New York’s Rubin Museum of Art, home to one of the world’s largest and most important collections of Himalayan art, announced on Wednesday that it will close its doors in October.
The museum, founded by Shelley and Donald Rubin two decades ago, houses nearly 4,000 Himalayan art objects, introducing visitors to elaborate paintings, religious sculptures and iconography from the region. But it, like many museums, has faced challenges in recent years, undergoing staff cuts and becoming embroiled in the debate around repatriation of artifacts with questionable provenance.
The museum said in a public statement on its website that it will sell its Manhattan building to become a “museum without walls.” A new “global museum model” will see the Rubin loaning out items from its collection and organizing traveling exhibits, the statement added.
“In our new incarnation, we are redefining what a museum can be,” Noah Dorsky, the museum’s board president said in a press release, adding that in recent years the role of a museum has “evolved dramatically” — as have the needs of the communities they serve.
“Building and sharing this collection of Himalayan art was one of my family’s great joys,” added Shelley Rubin. “While it has been a privilege to welcome visitors to the Rubin in New York over the last 20 years, our anniversary inspired reflection on how we can achieve the greatest possible impact well into the future.”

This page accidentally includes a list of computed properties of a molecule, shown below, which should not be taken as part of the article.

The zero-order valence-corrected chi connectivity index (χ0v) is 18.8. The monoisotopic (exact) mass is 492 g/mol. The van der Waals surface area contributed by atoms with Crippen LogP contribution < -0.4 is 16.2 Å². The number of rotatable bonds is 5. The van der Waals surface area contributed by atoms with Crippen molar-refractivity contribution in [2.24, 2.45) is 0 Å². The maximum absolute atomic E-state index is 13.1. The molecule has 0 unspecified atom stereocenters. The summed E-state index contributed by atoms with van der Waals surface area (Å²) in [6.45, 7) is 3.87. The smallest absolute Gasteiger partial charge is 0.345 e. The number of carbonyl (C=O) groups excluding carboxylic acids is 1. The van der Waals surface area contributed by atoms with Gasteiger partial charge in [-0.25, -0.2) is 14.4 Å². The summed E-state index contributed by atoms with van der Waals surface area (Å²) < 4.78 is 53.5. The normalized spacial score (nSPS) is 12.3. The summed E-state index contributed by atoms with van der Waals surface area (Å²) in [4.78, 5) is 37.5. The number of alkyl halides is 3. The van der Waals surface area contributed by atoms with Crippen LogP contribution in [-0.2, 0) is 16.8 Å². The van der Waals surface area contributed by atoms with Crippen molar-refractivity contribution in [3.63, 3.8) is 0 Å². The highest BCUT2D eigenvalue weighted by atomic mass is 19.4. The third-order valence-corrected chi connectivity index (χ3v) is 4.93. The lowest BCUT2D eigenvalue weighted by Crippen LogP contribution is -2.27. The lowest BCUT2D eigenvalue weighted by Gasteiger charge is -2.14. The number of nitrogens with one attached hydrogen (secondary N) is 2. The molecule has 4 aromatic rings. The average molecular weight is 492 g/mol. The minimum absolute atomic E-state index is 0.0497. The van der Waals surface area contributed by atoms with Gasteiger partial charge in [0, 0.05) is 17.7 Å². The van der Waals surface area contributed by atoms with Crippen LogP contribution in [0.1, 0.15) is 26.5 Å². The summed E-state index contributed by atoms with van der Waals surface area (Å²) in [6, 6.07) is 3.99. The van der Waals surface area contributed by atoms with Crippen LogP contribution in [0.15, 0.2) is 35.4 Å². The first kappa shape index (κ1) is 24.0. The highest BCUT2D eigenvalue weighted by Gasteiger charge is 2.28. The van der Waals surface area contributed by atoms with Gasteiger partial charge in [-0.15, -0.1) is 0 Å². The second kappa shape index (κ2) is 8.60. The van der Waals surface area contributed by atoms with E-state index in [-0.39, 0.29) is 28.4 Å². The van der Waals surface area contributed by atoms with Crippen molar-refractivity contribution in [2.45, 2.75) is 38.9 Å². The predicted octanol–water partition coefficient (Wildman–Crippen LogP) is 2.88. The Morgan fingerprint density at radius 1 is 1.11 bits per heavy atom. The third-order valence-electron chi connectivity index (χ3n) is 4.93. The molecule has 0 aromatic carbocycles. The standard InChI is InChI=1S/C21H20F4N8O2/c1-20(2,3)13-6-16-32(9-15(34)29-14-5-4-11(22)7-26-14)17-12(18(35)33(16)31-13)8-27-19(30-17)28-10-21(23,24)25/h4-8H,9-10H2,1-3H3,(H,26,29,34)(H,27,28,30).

“The result is the firm belief that a more expansive model will allow us to best serve our mission — not changing ‘why’ we share Himalayan art with the world, but ‘how’ we do it,” she added. “Bold change has always been in the Rubin’s DNA, and we are excited to embrace what our future as a global museum has to offer.”
The museum said it will expand its research and further invest in videos, podcasts, essays and other educational resources. It committed to “supporting and elevating” contemporary artists exploring Himalayan art — much of which is rooted in Buddhist traditions — and will continue research into the origins and acquisition of artifacts in its collection, saying it “vehemently opposes the trafficking of stolen or looted cultural items.”
The Rubin recently repatriated three items in its collection that were determined to have been stolen, including a wooden carving returned to the Itumbaha monastery in Kathmandu, Nepal. The monastery’s new on-site museum was set up with help from the Rubin and local museologists.
Announcing the closure of its Manhattan space, the Rubin sought to allay fears about its finances; a spokesperson for the museum told CNN in a statement that the decision to close its physical doors “is being made from a position of financial strength.” (The museum went through a restructuring in 2019, reducing staff, opening hours and programs, citing a need for “long-term sustainability.”)
“The museum also achieved its highest-ever fundraising numbers in 2022 and 2023,” the spokesperson added, further noting that the Rubin’s endowment — some $150 million — “is of a scale of major NYC institutions and sets them up very well for the future (as) outlined.”